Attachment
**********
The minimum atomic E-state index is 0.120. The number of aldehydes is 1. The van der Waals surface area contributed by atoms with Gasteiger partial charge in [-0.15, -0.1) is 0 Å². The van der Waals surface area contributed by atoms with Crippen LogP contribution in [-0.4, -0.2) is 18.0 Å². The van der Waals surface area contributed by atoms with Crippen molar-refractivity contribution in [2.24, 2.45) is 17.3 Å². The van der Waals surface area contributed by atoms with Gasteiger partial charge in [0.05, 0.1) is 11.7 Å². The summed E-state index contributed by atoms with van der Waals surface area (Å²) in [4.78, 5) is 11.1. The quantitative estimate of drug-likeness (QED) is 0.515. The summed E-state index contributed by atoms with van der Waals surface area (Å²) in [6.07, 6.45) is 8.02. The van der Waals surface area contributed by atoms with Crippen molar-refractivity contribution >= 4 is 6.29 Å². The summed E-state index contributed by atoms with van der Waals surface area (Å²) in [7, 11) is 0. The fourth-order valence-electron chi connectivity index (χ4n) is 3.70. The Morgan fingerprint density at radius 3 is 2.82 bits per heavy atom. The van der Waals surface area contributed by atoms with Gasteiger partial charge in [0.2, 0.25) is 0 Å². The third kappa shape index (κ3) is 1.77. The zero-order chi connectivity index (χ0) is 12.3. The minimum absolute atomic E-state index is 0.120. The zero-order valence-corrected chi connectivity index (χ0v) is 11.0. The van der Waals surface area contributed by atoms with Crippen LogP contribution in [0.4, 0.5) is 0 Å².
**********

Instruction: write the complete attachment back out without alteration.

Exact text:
The minimum atomic E-state index is 0.120. The number of aldehydes is 1. The van der Waals surface area contributed by atoms with Gasteiger partial charge in [-0.15, -0.1) is 0 Å². The van der Waals surface area contributed by atoms with Crippen LogP contribution in [-0.4, -0.2) is 18.0 Å². The van der Waals surface area contributed by atoms with Crippen molar-refractivity contribution in [2.24, 2.45) is 17.3 Å². The van der Waals surface area contributed by atoms with Gasteiger partial charge in [0.05, 0.1) is 11.7 Å². The summed E-state index contributed by atoms with van der Waals surface area (Å²) in [4.78, 5) is 11.1. The quantitative estimate of drug-likeness (QED) is 0.515. The summed E-state index contributed by atoms with van der Waals surface area (Å²) in [6.07, 6.45) is 8.02. The van der Waals surface area contributed by atoms with Crippen molar-refractivity contribution >= 4 is 6.29 Å². The summed E-state index contributed by atoms with van der Waals surface area (Å²) in [7, 11) is 0. The fourth-order valence-electron chi connectivity index (χ4n) is 3.70. The Morgan fingerprint density at radius 3 is 2.82 bits per heavy atom. The van der Waals surface area contributed by atoms with Gasteiger partial charge in [0.2, 0.25) is 0 Å². The third kappa shape index (κ3) is 1.77. The zero-order chi connectivity index (χ0) is 12.3. The minimum absolute atomic E-state index is 0.120. The zero-order valence-corrected chi connectivity index (χ0v) is 11.0. The van der Waals surface area contributed by atoms with Crippen LogP contribution in [0.4, 0.5) is 0 Å².